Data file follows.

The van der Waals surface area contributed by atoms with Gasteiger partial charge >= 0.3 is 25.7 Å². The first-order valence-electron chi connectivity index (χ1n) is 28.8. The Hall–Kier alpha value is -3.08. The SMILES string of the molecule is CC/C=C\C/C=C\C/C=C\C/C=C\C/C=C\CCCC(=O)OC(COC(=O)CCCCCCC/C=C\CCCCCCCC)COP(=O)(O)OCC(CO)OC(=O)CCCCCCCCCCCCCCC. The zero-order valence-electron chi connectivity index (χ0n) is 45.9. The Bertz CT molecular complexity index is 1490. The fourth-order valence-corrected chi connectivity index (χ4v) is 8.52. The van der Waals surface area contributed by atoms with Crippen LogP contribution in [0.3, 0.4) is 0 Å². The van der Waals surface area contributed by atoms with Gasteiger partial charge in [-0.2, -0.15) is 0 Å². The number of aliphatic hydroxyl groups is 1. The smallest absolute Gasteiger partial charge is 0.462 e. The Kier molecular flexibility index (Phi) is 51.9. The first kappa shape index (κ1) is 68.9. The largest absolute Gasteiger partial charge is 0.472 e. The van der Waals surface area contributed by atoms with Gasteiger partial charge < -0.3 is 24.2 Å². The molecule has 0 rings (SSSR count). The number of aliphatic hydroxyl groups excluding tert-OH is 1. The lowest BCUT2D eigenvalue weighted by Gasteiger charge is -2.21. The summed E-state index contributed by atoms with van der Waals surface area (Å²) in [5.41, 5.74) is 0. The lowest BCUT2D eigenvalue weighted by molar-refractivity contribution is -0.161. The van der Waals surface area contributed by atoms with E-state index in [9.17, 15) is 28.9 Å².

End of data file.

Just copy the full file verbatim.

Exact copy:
The van der Waals surface area contributed by atoms with Gasteiger partial charge >= 0.3 is 25.7 Å². The first-order valence-electron chi connectivity index (χ1n) is 28.8. The Hall–Kier alpha value is -3.08. The SMILES string of the molecule is CC/C=C\C/C=C\C/C=C\C/C=C\C/C=C\CCCC(=O)OC(COC(=O)CCCCCCC/C=C\CCCCCCCC)COP(=O)(O)OCC(CO)OC(=O)CCCCCCCCCCCCCCC. The zero-order valence-electron chi connectivity index (χ0n) is 45.9. The Bertz CT molecular complexity index is 1490. The fourth-order valence-corrected chi connectivity index (χ4v) is 8.52. The van der Waals surface area contributed by atoms with Crippen LogP contribution in [0.3, 0.4) is 0 Å². The van der Waals surface area contributed by atoms with Gasteiger partial charge in [-0.2, -0.15) is 0 Å². The number of aliphatic hydroxyl groups is 1. The smallest absolute Gasteiger partial charge is 0.462 e. The Kier molecular flexibility index (Phi) is 51.9. The first kappa shape index (κ1) is 68.9. The largest absolute Gasteiger partial charge is 0.472 e. The van der Waals surface area contributed by atoms with Gasteiger partial charge < -0.3 is 24.2 Å². The molecule has 0 rings (SSSR count). The number of aliphatic hydroxyl groups excluding tert-OH is 1. The lowest BCUT2D eigenvalue weighted by Gasteiger charge is -2.21. The summed E-state index contributed by atoms with van der Waals surface area (Å²) in [5.41, 5.74) is 0. The lowest BCUT2D eigenvalue weighted by molar-refractivity contribution is -0.161. The van der Waals surface area contributed by atoms with E-state index in [9.17, 15) is 28.9 Å².